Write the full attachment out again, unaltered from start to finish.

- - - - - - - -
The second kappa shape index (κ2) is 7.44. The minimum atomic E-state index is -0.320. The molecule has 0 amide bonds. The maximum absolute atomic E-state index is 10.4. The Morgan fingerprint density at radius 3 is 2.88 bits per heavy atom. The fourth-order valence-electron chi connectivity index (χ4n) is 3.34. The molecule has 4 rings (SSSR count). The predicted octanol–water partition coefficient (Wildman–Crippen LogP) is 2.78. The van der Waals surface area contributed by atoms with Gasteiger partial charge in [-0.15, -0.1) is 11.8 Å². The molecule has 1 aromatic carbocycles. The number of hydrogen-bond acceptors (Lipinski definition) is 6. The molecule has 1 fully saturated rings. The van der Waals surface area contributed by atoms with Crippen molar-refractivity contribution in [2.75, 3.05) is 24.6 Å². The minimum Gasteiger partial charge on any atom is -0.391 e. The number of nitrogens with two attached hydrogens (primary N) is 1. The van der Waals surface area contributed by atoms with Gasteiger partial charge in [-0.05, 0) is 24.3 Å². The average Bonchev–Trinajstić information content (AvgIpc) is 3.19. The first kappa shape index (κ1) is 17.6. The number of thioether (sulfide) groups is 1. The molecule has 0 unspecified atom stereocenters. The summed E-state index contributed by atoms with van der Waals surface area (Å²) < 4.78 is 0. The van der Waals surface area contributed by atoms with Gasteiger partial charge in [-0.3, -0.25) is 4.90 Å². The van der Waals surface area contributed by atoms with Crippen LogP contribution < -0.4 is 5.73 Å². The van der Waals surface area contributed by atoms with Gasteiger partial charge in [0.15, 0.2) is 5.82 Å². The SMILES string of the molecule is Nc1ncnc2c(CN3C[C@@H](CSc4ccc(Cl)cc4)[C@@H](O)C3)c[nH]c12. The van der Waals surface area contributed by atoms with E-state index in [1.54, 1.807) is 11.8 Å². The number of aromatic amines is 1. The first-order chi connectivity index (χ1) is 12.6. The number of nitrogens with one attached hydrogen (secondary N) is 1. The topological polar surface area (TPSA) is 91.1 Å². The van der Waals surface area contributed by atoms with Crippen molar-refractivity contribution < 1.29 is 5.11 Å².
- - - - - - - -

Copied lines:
The second kappa shape index (κ2) is 7.44. The minimum atomic E-state index is -0.320. The molecule has 0 amide bonds. The maximum absolute atomic E-state index is 10.4. The Morgan fingerprint density at radius 3 is 2.88 bits per heavy atom. The fourth-order valence-electron chi connectivity index (χ4n) is 3.34. The molecule has 4 rings (SSSR count). The predicted octanol–water partition coefficient (Wildman–Crippen LogP) is 2.78. The van der Waals surface area contributed by atoms with Gasteiger partial charge in [-0.15, -0.1) is 11.8 Å². The molecule has 1 aromatic carbocycles. The number of hydrogen-bond acceptors (Lipinski definition) is 6. The molecule has 1 fully saturated rings. The van der Waals surface area contributed by atoms with Crippen molar-refractivity contribution in [2.75, 3.05) is 24.6 Å². The minimum Gasteiger partial charge on any atom is -0.391 e. The number of nitrogens with two attached hydrogens (primary N) is 1. The van der Waals surface area contributed by atoms with Gasteiger partial charge in [-0.05, 0) is 24.3 Å². The average Bonchev–Trinajstić information content (AvgIpc) is 3.19. The first kappa shape index (κ1) is 17.6. The number of thioether (sulfide) groups is 1. The molecule has 0 unspecified atom stereocenters. The summed E-state index contributed by atoms with van der Waals surface area (Å²) < 4.78 is 0. The van der Waals surface area contributed by atoms with Gasteiger partial charge in [-0.3, -0.25) is 4.90 Å². The van der Waals surface area contributed by atoms with Crippen LogP contribution < -0.4 is 5.73 Å². The van der Waals surface area contributed by atoms with Gasteiger partial charge in [0.15, 0.2) is 5.82 Å². The SMILES string of the molecule is Nc1ncnc2c(CN3C[C@@H](CSc4ccc(Cl)cc4)[C@@H](O)C3)c[nH]c12. The van der Waals surface area contributed by atoms with E-state index in [1.54, 1.807) is 11.8 Å². The number of aromatic amines is 1. The first-order chi connectivity index (χ1) is 12.6. The number of nitrogens with one attached hydrogen (secondary N) is 1. The topological polar surface area (TPSA) is 91.1 Å². The van der Waals surface area contributed by atoms with Crippen molar-refractivity contribution < 1.29 is 5.11 Å².